The altered expression of certain genes is frequently detected as a hallmark of malignant tumors. These differentially expressed genes have the potential to become molecular markers. We purified the fecal mRNA from patients with colorectal cancer to identify novel candidates by using oligonucleotide microarray hybridization. We identified 21 upregulated and 22 downregulated candidates with significantly altered expression in patient fecal samples that have not been previously characterized. A gene encoding a homologue of the Drosophila headcase protein (HECA) was further examined due to its high ranking and possible importance in some human cancers. A tendency towards increased expression of HECA was dependent upon the clinicopathological stage. In this report, healthy individuals expressed less HECA, either in their blood samples or feces. Moreover, we detected upregulated HECA in blood and fecal samples of patients with colorectal cancer, and its expression level was shown to be significantly correlated with disease status. Our data show that HECA may be an early-stage classifier of colorectal cancer that can discriminate between late- and early-stage disease. In conclusion, this study is the first to analyze differentially expressed genes in the feces of colorectal cancer patients using oligonucleotide microarrays. The data suggest that HECA expression levels in feces may be an effective classifier for early-stage colorectal cancer.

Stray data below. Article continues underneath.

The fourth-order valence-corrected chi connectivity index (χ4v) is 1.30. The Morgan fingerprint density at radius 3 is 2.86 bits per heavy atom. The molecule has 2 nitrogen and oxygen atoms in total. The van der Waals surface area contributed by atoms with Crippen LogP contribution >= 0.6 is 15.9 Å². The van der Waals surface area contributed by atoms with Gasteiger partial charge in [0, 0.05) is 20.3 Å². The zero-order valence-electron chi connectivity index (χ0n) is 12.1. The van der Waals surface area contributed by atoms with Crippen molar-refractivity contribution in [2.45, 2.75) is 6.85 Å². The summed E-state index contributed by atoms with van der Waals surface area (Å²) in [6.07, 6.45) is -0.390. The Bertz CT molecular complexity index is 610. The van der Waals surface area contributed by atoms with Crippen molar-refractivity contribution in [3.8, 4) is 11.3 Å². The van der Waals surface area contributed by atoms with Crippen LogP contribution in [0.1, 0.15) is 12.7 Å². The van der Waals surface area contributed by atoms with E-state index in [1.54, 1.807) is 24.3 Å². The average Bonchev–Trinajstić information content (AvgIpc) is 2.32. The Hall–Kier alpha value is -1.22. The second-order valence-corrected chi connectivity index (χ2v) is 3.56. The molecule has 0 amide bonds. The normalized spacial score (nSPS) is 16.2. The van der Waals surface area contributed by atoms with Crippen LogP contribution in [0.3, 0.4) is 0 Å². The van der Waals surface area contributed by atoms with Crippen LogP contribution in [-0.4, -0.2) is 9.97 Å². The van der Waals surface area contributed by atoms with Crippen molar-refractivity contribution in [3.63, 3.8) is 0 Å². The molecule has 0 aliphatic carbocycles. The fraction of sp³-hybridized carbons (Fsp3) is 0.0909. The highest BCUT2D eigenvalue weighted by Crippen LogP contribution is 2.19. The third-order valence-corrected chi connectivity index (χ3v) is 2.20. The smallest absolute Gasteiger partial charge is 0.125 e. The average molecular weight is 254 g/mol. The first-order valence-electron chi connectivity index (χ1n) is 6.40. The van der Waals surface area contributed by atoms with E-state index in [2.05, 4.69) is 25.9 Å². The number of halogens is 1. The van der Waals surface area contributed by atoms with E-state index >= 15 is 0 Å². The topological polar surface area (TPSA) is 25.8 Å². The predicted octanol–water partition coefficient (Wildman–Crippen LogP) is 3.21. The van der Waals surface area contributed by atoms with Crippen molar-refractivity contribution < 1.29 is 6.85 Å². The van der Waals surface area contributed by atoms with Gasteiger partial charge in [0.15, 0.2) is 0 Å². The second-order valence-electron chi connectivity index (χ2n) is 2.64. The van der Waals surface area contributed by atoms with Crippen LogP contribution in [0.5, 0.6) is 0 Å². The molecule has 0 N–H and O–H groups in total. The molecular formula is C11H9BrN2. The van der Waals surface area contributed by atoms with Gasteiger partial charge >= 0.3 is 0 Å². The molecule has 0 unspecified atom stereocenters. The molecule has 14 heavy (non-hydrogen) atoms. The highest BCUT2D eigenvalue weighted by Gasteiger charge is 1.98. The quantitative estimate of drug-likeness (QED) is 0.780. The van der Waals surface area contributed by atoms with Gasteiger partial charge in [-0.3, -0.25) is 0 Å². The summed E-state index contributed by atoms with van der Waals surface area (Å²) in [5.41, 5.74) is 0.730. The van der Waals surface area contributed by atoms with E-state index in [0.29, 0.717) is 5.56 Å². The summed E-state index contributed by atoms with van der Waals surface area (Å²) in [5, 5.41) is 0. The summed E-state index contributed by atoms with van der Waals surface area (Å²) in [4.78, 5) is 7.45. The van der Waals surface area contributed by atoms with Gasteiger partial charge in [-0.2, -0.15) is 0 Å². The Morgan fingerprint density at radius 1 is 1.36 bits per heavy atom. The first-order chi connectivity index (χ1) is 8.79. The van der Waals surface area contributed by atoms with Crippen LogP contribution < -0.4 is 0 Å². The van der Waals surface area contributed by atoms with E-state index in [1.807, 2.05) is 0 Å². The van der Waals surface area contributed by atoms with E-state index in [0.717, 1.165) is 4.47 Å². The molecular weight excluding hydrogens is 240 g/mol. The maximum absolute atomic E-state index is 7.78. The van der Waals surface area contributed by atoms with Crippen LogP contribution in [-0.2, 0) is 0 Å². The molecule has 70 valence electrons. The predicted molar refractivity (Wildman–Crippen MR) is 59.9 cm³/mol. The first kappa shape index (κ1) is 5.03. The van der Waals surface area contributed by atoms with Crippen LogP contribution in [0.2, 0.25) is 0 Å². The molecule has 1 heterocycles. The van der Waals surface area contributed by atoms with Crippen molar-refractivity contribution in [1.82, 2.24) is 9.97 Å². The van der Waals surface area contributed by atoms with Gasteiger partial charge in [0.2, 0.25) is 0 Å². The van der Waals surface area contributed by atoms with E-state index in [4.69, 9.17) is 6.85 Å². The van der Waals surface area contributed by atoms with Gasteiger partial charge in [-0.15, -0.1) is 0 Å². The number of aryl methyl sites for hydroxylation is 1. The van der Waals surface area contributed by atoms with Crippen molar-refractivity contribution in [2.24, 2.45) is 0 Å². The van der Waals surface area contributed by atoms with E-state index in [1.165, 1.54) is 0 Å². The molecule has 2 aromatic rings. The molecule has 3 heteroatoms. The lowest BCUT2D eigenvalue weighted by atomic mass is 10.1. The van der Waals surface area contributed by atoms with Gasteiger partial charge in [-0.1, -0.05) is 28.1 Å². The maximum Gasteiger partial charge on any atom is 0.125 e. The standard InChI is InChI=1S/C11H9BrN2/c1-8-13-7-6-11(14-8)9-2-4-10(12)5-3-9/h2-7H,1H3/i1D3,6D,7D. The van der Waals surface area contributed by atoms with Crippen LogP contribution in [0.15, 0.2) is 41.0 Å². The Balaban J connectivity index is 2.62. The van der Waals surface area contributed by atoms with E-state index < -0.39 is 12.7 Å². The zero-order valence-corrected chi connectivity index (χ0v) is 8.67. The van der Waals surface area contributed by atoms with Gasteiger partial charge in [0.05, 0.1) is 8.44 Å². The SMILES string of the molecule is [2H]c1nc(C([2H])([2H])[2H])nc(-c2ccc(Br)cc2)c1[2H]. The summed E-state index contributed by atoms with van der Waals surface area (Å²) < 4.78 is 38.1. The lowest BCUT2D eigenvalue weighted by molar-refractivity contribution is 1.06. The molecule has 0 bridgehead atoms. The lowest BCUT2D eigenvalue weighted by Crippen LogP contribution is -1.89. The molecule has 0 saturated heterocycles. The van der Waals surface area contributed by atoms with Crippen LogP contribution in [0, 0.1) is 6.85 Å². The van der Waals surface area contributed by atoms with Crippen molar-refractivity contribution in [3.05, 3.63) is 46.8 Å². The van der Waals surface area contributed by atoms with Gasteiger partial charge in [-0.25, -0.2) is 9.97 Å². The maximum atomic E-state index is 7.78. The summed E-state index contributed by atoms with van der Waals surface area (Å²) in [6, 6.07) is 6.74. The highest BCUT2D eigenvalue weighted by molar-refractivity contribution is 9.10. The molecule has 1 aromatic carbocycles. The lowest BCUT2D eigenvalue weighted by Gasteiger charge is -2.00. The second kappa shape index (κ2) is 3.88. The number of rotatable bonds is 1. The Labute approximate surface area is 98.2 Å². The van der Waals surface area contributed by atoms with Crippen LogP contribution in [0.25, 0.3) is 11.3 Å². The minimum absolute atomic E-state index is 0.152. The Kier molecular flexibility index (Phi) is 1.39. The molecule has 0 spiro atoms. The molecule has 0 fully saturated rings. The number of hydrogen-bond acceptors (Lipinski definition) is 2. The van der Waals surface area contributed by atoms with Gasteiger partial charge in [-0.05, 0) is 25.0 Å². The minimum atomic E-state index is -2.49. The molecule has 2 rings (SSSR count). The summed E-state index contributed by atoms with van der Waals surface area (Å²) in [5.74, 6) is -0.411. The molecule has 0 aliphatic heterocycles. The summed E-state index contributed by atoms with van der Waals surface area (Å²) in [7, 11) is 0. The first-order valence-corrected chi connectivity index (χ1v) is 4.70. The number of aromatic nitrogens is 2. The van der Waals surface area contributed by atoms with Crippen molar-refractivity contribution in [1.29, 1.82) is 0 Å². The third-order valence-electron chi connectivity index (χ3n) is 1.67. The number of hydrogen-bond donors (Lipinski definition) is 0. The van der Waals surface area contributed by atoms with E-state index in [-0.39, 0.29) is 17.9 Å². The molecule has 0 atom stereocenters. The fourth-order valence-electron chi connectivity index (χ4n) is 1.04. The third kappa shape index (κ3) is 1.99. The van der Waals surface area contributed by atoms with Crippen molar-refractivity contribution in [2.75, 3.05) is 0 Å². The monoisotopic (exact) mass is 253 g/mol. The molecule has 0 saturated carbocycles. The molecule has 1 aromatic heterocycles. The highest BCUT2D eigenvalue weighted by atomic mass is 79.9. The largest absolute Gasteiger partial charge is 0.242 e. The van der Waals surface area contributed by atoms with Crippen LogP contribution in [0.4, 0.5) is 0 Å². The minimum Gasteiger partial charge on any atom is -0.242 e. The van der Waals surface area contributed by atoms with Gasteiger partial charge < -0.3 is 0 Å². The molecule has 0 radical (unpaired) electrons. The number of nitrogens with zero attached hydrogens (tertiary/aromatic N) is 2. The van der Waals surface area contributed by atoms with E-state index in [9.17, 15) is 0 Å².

- Colorectal cancer
- Fecal differential expressed genes
- Homologue of the Drosophila headcase protein
- Oligonucleotide microarray
- Stage classifier